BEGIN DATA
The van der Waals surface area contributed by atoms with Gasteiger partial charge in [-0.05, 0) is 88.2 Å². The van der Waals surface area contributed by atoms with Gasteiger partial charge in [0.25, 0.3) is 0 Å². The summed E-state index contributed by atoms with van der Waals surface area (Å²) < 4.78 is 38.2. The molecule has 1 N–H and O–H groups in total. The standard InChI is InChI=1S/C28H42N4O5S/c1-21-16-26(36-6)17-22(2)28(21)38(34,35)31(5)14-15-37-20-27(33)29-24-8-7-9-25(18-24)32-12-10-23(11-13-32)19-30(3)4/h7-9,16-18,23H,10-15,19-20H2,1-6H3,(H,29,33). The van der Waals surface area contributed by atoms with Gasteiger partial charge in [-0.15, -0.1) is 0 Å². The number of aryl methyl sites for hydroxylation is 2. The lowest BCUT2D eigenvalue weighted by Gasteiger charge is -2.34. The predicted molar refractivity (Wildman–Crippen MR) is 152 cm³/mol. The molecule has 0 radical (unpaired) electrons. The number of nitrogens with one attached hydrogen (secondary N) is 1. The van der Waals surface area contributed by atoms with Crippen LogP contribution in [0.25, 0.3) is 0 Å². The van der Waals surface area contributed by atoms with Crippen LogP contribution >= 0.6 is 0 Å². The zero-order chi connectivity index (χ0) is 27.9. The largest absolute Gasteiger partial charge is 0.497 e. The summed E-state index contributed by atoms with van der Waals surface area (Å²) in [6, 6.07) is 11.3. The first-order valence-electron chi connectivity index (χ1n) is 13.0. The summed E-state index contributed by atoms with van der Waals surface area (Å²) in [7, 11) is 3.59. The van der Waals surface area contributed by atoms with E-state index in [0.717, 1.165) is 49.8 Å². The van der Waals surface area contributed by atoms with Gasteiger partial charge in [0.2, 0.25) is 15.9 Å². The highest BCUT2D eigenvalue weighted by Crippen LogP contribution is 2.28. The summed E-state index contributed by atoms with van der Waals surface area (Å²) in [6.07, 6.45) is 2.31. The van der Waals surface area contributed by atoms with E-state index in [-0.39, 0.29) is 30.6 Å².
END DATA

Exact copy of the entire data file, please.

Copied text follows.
The van der Waals surface area contributed by atoms with Gasteiger partial charge in [-0.05, 0) is 88.2 Å². The van der Waals surface area contributed by atoms with Gasteiger partial charge in [0.25, 0.3) is 0 Å². The summed E-state index contributed by atoms with van der Waals surface area (Å²) < 4.78 is 38.2. The molecule has 1 N–H and O–H groups in total. The standard InChI is InChI=1S/C28H42N4O5S/c1-21-16-26(36-6)17-22(2)28(21)38(34,35)31(5)14-15-37-20-27(33)29-24-8-7-9-25(18-24)32-12-10-23(11-13-32)19-30(3)4/h7-9,16-18,23H,10-15,19-20H2,1-6H3,(H,29,33). The van der Waals surface area contributed by atoms with Gasteiger partial charge in [-0.15, -0.1) is 0 Å². The number of aryl methyl sites for hydroxylation is 2. The lowest BCUT2D eigenvalue weighted by Gasteiger charge is -2.34. The predicted molar refractivity (Wildman–Crippen MR) is 152 cm³/mol. The molecule has 0 radical (unpaired) electrons. The number of nitrogens with one attached hydrogen (secondary N) is 1. The van der Waals surface area contributed by atoms with Crippen LogP contribution in [0.25, 0.3) is 0 Å². The van der Waals surface area contributed by atoms with Crippen LogP contribution >= 0.6 is 0 Å². The zero-order chi connectivity index (χ0) is 27.9. The largest absolute Gasteiger partial charge is 0.497 e. The summed E-state index contributed by atoms with van der Waals surface area (Å²) in [6, 6.07) is 11.3. The first-order valence-electron chi connectivity index (χ1n) is 13.0. The summed E-state index contributed by atoms with van der Waals surface area (Å²) in [7, 11) is 3.59. The van der Waals surface area contributed by atoms with E-state index in [0.717, 1.165) is 49.8 Å². The van der Waals surface area contributed by atoms with Gasteiger partial charge in [0.2, 0.25) is 15.9 Å². The highest BCUT2D eigenvalue weighted by Crippen LogP contribution is 2.28. The summed E-state index contributed by atoms with van der Waals surface area (Å²) in [6.07, 6.45) is 2.31. The van der Waals surface area contributed by atoms with E-state index in [-0.39, 0.29) is 30.6 Å².